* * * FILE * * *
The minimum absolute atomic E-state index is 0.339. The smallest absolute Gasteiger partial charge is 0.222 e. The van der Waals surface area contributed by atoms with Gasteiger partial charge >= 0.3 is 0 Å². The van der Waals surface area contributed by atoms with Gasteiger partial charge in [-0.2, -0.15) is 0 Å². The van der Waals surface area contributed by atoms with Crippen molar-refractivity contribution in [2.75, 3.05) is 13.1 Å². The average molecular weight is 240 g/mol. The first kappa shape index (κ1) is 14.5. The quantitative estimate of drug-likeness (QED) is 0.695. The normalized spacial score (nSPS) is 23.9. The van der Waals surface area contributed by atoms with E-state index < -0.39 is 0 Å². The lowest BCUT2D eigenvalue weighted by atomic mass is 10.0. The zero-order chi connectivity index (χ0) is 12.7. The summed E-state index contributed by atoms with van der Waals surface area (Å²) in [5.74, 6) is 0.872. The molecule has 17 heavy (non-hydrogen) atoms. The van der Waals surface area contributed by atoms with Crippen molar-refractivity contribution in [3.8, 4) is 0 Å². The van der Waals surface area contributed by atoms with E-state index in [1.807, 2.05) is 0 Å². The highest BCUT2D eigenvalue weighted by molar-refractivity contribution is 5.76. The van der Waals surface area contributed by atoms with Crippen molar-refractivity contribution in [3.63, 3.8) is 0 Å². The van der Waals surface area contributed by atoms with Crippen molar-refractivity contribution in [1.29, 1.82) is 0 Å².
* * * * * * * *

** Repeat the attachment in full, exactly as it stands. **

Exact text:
The minimum absolute atomic E-state index is 0.339. The smallest absolute Gasteiger partial charge is 0.222 e. The van der Waals surface area contributed by atoms with Gasteiger partial charge >= 0.3 is 0 Å². The van der Waals surface area contributed by atoms with Gasteiger partial charge in [-0.2, -0.15) is 0 Å². The van der Waals surface area contributed by atoms with Crippen molar-refractivity contribution in [2.75, 3.05) is 13.1 Å². The average molecular weight is 240 g/mol. The first kappa shape index (κ1) is 14.5. The quantitative estimate of drug-likeness (QED) is 0.695. The normalized spacial score (nSPS) is 23.9. The van der Waals surface area contributed by atoms with E-state index < -0.39 is 0 Å². The lowest BCUT2D eigenvalue weighted by atomic mass is 10.0. The zero-order chi connectivity index (χ0) is 12.7. The summed E-state index contributed by atoms with van der Waals surface area (Å²) in [5.74, 6) is 0.872. The molecule has 17 heavy (non-hydrogen) atoms. The van der Waals surface area contributed by atoms with Crippen molar-refractivity contribution in [3.8, 4) is 0 Å². The van der Waals surface area contributed by atoms with E-state index in [1.807, 2.05) is 0 Å². The highest BCUT2D eigenvalue weighted by molar-refractivity contribution is 5.76. The van der Waals surface area contributed by atoms with Crippen molar-refractivity contribution in [3.63, 3.8) is 0 Å². The van der Waals surface area contributed by atoms with Crippen molar-refractivity contribution in [1.29, 1.82) is 0 Å².